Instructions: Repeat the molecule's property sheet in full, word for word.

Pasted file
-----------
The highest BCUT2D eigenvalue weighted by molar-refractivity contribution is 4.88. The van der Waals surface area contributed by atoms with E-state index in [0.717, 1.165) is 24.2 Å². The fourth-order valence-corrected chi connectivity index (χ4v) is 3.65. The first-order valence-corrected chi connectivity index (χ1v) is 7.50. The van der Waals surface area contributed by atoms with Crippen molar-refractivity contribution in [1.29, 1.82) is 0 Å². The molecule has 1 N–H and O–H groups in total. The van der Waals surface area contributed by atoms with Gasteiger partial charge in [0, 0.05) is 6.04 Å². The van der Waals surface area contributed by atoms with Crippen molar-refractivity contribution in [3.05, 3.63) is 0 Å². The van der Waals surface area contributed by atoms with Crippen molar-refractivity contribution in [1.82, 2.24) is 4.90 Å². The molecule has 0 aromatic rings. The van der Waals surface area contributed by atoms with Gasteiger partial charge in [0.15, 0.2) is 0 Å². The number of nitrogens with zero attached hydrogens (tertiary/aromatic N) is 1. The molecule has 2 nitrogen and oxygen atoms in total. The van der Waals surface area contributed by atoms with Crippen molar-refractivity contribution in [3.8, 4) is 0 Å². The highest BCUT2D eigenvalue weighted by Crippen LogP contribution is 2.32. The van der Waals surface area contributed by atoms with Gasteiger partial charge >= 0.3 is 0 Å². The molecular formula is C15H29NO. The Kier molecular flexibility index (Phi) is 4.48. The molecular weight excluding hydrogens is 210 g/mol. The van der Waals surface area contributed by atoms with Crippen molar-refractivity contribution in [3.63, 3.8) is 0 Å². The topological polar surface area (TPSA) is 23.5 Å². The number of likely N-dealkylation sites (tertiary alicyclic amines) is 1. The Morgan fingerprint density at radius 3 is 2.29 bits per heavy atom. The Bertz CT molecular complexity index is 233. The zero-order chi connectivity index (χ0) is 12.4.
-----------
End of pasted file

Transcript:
The highest BCUT2D eigenvalue weighted by molar-refractivity contribution is 4.88. The van der Waals surface area contributed by atoms with E-state index in [0.717, 1.165) is 24.2 Å². The fourth-order valence-corrected chi connectivity index (χ4v) is 3.65. The first-order valence-corrected chi connectivity index (χ1v) is 7.50. The van der Waals surface area contributed by atoms with Crippen molar-refractivity contribution in [1.29, 1.82) is 0 Å². The molecule has 1 N–H and O–H groups in total. The van der Waals surface area contributed by atoms with Gasteiger partial charge in [0, 0.05) is 6.04 Å². The van der Waals surface area contributed by atoms with Crippen molar-refractivity contribution in [3.05, 3.63) is 0 Å². The van der Waals surface area contributed by atoms with Crippen molar-refractivity contribution in [1.82, 2.24) is 4.90 Å². The molecule has 0 aromatic rings. The van der Waals surface area contributed by atoms with Gasteiger partial charge in [0.15, 0.2) is 0 Å². The number of nitrogens with zero attached hydrogens (tertiary/aromatic N) is 1. The molecule has 2 nitrogen and oxygen atoms in total. The van der Waals surface area contributed by atoms with Crippen molar-refractivity contribution in [3.8, 4) is 0 Å². The highest BCUT2D eigenvalue weighted by Crippen LogP contribution is 2.32. The van der Waals surface area contributed by atoms with Gasteiger partial charge >= 0.3 is 0 Å². The molecular formula is C15H29NO. The Kier molecular flexibility index (Phi) is 4.48. The molecular weight excluding hydrogens is 210 g/mol. The van der Waals surface area contributed by atoms with Crippen molar-refractivity contribution in [3.63, 3.8) is 0 Å². The topological polar surface area (TPSA) is 23.5 Å². The number of likely N-dealkylation sites (tertiary alicyclic amines) is 1. The Morgan fingerprint density at radius 3 is 2.29 bits per heavy atom. The Bertz CT molecular complexity index is 233. The zero-order chi connectivity index (χ0) is 12.4.